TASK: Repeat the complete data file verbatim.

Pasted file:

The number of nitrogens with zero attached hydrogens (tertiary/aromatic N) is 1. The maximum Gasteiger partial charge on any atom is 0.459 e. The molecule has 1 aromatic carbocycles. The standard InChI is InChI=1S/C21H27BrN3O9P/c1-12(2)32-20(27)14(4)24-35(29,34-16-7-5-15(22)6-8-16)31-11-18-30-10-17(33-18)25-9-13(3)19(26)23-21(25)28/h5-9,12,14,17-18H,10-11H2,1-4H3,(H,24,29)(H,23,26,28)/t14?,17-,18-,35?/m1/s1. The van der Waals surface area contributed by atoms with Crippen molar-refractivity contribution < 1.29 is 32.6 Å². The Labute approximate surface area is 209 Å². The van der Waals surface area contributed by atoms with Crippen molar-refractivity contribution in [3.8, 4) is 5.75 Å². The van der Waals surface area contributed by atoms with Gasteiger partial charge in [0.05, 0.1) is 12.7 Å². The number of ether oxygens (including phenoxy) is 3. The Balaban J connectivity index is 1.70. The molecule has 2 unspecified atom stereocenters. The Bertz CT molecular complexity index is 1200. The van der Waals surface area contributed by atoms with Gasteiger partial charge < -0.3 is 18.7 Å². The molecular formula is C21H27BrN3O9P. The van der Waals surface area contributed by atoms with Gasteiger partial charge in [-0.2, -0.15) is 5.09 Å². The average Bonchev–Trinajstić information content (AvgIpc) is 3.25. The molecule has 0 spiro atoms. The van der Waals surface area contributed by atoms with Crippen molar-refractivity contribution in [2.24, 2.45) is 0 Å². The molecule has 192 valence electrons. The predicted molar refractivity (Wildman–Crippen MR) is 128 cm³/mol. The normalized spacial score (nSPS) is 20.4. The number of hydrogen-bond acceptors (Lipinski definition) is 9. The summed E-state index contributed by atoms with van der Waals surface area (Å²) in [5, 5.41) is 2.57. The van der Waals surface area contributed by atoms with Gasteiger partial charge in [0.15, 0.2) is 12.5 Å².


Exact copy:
The number of nitrogens with zero attached hydrogens (tertiary/aromatic N) is 1. The maximum Gasteiger partial charge on any atom is 0.459 e. The molecule has 1 aromatic carbocycles. The standard InChI is InChI=1S/C21H27BrN3O9P/c1-12(2)32-20(27)14(4)24-35(29,34-16-7-5-15(22)6-8-16)31-11-18-30-10-17(33-18)25-9-13(3)19(26)23-21(25)28/h5-9,12,14,17-18H,10-11H2,1-4H3,(H,24,29)(H,23,26,28)/t14?,17-,18-,35?/m1/s1. The van der Waals surface area contributed by atoms with Crippen molar-refractivity contribution < 1.29 is 32.6 Å². The Labute approximate surface area is 209 Å². The van der Waals surface area contributed by atoms with Crippen molar-refractivity contribution in [3.8, 4) is 5.75 Å². The van der Waals surface area contributed by atoms with Gasteiger partial charge in [0.05, 0.1) is 12.7 Å². The number of ether oxygens (including phenoxy) is 3. The Balaban J connectivity index is 1.70. The molecule has 2 unspecified atom stereocenters. The Bertz CT molecular complexity index is 1200. The van der Waals surface area contributed by atoms with Gasteiger partial charge < -0.3 is 18.7 Å². The molecular formula is C21H27BrN3O9P. The van der Waals surface area contributed by atoms with Gasteiger partial charge in [-0.2, -0.15) is 5.09 Å². The average Bonchev–Trinajstić information content (AvgIpc) is 3.25. The molecule has 0 spiro atoms. The van der Waals surface area contributed by atoms with Crippen molar-refractivity contribution in [2.24, 2.45) is 0 Å². The molecule has 192 valence electrons. The predicted molar refractivity (Wildman–Crippen MR) is 128 cm³/mol. The normalized spacial score (nSPS) is 20.4. The number of hydrogen-bond acceptors (Lipinski definition) is 9. The summed E-state index contributed by atoms with van der Waals surface area (Å²) in [5, 5.41) is 2.57. The van der Waals surface area contributed by atoms with Gasteiger partial charge in [0.15, 0.2) is 12.5 Å².